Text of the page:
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More International Pressure on Aung San Suu Kyi to End Rohingya Misery | ASHARQ AL-AWSAT English Archive 2005 -2017
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Rohingya refugees walk on a muddy path as others travel on a boat after crossing the Bangladesh-Myanmar border, in Teknaf, Bangladesh, September 6, 2017. REUTERS/Danish Siddiqui

Myanmar leader Aung San Suu Kyi is coming under more pressure by the international community to end the violence against the minority Rohingya Muslims.

In the last two weeks alone some 290,000 mostly Rohingya civilians have fled to Bangladesh, overwhelming refugee camps that were already bursting at the seams, the UN has said.

Others have died trying to flee the fighting in Rakhine state, where witnesses say entire villages have been burned.

On the basis of witness testimonies and the pattern of previous outbreaks of violence, said Yanghee Lee, the UN special rapporteur on human rights in Myanmar, “perhaps about a thousand or more are already dead”.

“This might be from both sides but it would be heavily concentrated on the Rohingya population.”

Many countries with large Muslim populations, including Pakistan and Turkey, have expressed concern over the
violence and called on Suu Kyi to act.

An online petition signed by more than 386,000 people on Change.org is calling for Suu Kyi to be stripped of her Peace Prize over the persecution of the Rohingya.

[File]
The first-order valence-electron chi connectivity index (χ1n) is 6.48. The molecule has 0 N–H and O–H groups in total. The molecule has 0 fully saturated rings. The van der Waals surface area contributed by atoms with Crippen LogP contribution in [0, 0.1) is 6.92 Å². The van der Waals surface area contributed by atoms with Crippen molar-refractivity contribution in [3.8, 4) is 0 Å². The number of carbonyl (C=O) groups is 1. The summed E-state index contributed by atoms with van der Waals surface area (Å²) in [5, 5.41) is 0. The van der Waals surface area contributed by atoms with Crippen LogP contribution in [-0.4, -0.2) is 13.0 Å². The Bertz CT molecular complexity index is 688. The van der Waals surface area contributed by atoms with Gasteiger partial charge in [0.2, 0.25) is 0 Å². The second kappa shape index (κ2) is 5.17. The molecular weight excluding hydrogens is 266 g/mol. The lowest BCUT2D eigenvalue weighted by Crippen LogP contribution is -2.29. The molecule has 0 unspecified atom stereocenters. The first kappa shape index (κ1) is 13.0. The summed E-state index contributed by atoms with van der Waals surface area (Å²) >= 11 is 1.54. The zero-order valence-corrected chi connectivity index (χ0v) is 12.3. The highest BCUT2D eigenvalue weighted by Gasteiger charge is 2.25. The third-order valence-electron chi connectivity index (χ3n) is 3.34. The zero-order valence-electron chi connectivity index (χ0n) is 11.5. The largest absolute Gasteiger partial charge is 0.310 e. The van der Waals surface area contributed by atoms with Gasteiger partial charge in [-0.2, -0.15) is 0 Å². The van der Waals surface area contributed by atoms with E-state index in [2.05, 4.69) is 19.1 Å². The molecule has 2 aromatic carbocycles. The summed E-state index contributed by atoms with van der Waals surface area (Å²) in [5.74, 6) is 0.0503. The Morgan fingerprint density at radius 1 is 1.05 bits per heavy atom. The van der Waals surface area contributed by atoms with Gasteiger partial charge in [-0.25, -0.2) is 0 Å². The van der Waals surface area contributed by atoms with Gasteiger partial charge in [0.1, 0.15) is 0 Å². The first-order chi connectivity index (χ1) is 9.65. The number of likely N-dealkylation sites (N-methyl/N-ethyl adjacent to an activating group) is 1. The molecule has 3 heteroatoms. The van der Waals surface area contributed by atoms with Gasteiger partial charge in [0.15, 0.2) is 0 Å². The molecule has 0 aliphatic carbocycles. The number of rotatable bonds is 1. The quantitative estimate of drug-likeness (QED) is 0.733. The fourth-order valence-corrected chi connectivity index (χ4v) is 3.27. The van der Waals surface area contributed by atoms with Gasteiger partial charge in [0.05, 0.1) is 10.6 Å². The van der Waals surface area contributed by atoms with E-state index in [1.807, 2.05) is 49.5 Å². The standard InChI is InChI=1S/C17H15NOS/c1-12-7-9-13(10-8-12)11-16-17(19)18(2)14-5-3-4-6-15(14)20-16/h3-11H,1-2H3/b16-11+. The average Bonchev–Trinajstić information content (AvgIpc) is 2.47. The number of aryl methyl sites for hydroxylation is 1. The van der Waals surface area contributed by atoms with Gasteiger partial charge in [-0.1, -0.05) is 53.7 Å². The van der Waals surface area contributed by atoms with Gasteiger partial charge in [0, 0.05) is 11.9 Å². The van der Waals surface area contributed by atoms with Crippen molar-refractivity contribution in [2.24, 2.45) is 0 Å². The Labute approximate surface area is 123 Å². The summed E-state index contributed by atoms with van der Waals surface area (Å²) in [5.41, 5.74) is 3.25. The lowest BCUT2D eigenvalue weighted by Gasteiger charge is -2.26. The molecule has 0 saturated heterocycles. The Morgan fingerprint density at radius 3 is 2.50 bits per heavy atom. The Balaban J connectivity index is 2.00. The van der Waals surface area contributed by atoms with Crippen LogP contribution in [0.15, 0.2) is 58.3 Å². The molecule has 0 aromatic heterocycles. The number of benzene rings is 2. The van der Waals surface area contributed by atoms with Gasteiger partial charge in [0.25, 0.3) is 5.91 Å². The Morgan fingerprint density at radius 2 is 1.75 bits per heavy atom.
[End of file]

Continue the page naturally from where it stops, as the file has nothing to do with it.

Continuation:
She received the award for “her non-violent struggle for democracy and human rights” while standing up against military rulers.

Bangladesh has struggled to cope with those fleeing the violence, which takes the number of Rohingya refugees in camps on its border with Myanmar to around 670,000.

Of these, nearly 357,000 — a third of Myanmar’s total Rohingya population — have left since October when the latest upsurge in violence began.

While the world has focused on Bangladesh, a serious humanitarian crisis is also unfolding on the Myanmar side, aid workers say.

The Red Cross organizations are scaling up operations in Myanmar’s violence-riven northwest, after the UN had to suspend activities there following government suggestions that its agency had supported Rohingya insurgents.

“The UN and INGOs have not been very welcome in Rakhine and…they are not able to operate and ensure the safety and security of their staff and volunteers,” said Joy Singhal of the International Federation of Red Cross and Red Crescent Societies (IFRC).

“In such an environment, the government has invited the Red Cross to assist them,” Singhal said.